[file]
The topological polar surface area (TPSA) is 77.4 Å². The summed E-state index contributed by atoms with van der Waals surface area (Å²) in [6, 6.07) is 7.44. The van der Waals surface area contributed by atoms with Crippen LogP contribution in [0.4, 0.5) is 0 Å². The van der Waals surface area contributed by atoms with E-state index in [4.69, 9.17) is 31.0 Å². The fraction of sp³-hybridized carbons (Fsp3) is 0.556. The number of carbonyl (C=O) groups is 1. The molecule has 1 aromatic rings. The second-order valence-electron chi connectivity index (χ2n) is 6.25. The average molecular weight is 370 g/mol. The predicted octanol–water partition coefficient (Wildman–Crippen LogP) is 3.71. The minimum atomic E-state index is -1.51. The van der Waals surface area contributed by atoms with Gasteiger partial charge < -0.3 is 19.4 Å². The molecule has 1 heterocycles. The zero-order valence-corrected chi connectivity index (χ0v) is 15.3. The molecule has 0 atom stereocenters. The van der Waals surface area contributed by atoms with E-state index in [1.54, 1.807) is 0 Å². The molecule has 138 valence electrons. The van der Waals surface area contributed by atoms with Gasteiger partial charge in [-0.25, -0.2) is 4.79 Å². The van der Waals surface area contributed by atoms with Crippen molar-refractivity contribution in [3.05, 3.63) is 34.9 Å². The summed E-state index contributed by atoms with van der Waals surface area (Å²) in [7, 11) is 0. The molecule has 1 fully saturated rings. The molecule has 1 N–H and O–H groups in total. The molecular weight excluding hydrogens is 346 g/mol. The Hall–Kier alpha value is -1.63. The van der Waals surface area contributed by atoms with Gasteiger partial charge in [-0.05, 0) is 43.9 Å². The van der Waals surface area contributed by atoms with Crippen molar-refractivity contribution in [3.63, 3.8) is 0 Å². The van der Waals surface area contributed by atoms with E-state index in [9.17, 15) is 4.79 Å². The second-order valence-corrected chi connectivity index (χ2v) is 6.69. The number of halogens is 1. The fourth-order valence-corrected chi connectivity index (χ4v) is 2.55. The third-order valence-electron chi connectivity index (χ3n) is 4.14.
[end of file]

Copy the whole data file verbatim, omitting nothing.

The topological polar surface area (TPSA) is 77.4 Å². The summed E-state index contributed by atoms with van der Waals surface area (Å²) in [6, 6.07) is 7.44. The van der Waals surface area contributed by atoms with Crippen LogP contribution in [0.4, 0.5) is 0 Å². The van der Waals surface area contributed by atoms with E-state index in [4.69, 9.17) is 31.0 Å². The fraction of sp³-hybridized carbons (Fsp3) is 0.556. The number of carbonyl (C=O) groups is 1. The molecule has 1 aromatic rings. The second-order valence-electron chi connectivity index (χ2n) is 6.25. The average molecular weight is 370 g/mol. The predicted octanol–water partition coefficient (Wildman–Crippen LogP) is 3.71. The minimum atomic E-state index is -1.51. The van der Waals surface area contributed by atoms with Gasteiger partial charge < -0.3 is 19.4 Å². The molecule has 1 heterocycles. The zero-order valence-corrected chi connectivity index (χ0v) is 15.3. The molecule has 0 atom stereocenters. The van der Waals surface area contributed by atoms with E-state index in [1.54, 1.807) is 0 Å². The molecule has 138 valence electrons. The van der Waals surface area contributed by atoms with Gasteiger partial charge in [-0.25, -0.2) is 4.79 Å². The van der Waals surface area contributed by atoms with Crippen molar-refractivity contribution in [3.05, 3.63) is 34.9 Å². The summed E-state index contributed by atoms with van der Waals surface area (Å²) in [7, 11) is 0. The molecule has 1 fully saturated rings. The molecule has 1 N–H and O–H groups in total. The molecular weight excluding hydrogens is 346 g/mol. The Hall–Kier alpha value is -1.63. The van der Waals surface area contributed by atoms with Gasteiger partial charge in [-0.05, 0) is 43.9 Å². The van der Waals surface area contributed by atoms with Crippen molar-refractivity contribution in [3.63, 3.8) is 0 Å². The van der Waals surface area contributed by atoms with E-state index in [9.17, 15) is 4.79 Å². The second-order valence-corrected chi connectivity index (χ2v) is 6.69. The number of halogens is 1. The fourth-order valence-corrected chi connectivity index (χ4v) is 2.55. The third-order valence-electron chi connectivity index (χ3n) is 4.14.